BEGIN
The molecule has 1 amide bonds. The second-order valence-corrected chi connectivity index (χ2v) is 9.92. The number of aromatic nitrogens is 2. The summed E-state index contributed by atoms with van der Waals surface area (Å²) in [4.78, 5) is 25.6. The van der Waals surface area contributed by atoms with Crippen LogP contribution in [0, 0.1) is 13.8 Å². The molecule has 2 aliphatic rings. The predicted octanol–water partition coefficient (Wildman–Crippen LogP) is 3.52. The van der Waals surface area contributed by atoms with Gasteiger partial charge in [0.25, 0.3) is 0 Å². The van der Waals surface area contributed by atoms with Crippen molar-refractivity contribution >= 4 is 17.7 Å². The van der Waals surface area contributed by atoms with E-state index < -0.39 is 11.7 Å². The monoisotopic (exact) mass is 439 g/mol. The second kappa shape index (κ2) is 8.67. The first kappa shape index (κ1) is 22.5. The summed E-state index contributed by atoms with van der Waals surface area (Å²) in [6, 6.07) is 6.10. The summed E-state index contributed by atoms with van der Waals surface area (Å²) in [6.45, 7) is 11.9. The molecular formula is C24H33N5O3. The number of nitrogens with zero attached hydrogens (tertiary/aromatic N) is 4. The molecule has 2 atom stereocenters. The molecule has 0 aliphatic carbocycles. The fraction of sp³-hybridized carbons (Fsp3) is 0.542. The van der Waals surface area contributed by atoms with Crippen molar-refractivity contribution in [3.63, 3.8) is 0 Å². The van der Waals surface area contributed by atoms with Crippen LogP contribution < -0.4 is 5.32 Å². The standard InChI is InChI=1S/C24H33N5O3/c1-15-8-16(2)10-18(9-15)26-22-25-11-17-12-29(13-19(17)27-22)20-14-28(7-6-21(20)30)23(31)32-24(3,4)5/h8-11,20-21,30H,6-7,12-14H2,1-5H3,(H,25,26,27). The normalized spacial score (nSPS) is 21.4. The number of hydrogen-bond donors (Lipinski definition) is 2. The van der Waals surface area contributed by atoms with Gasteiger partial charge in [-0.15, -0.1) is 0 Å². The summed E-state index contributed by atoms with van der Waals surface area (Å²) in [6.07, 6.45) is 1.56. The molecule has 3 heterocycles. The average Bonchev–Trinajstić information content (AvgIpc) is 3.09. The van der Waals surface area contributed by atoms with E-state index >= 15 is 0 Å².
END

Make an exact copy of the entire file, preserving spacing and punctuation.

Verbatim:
The molecule has 1 amide bonds. The second-order valence-corrected chi connectivity index (χ2v) is 9.92. The number of aromatic nitrogens is 2. The summed E-state index contributed by atoms with van der Waals surface area (Å²) in [4.78, 5) is 25.6. The van der Waals surface area contributed by atoms with Crippen LogP contribution in [0, 0.1) is 13.8 Å². The molecule has 2 aliphatic rings. The predicted octanol–water partition coefficient (Wildman–Crippen LogP) is 3.52. The van der Waals surface area contributed by atoms with Gasteiger partial charge in [0.25, 0.3) is 0 Å². The van der Waals surface area contributed by atoms with Crippen molar-refractivity contribution >= 4 is 17.7 Å². The van der Waals surface area contributed by atoms with E-state index < -0.39 is 11.7 Å². The monoisotopic (exact) mass is 439 g/mol. The second kappa shape index (κ2) is 8.67. The first kappa shape index (κ1) is 22.5. The summed E-state index contributed by atoms with van der Waals surface area (Å²) in [6, 6.07) is 6.10. The summed E-state index contributed by atoms with van der Waals surface area (Å²) in [6.45, 7) is 11.9. The molecular formula is C24H33N5O3. The number of nitrogens with zero attached hydrogens (tertiary/aromatic N) is 4. The molecule has 2 atom stereocenters. The molecule has 0 aliphatic carbocycles. The fraction of sp³-hybridized carbons (Fsp3) is 0.542. The van der Waals surface area contributed by atoms with Crippen molar-refractivity contribution in [3.63, 3.8) is 0 Å². The van der Waals surface area contributed by atoms with Crippen LogP contribution < -0.4 is 5.32 Å². The standard InChI is InChI=1S/C24H33N5O3/c1-15-8-16(2)10-18(9-15)26-22-25-11-17-12-29(13-19(17)27-22)20-14-28(7-6-21(20)30)23(31)32-24(3,4)5/h8-11,20-21,30H,6-7,12-14H2,1-5H3,(H,25,26,27). The normalized spacial score (nSPS) is 21.4. The number of hydrogen-bond donors (Lipinski definition) is 2. The van der Waals surface area contributed by atoms with Gasteiger partial charge in [-0.15, -0.1) is 0 Å². The summed E-state index contributed by atoms with van der Waals surface area (Å²) in [6.07, 6.45) is 1.56. The molecule has 3 heterocycles. The average Bonchev–Trinajstić information content (AvgIpc) is 3.09. The van der Waals surface area contributed by atoms with E-state index >= 15 is 0 Å².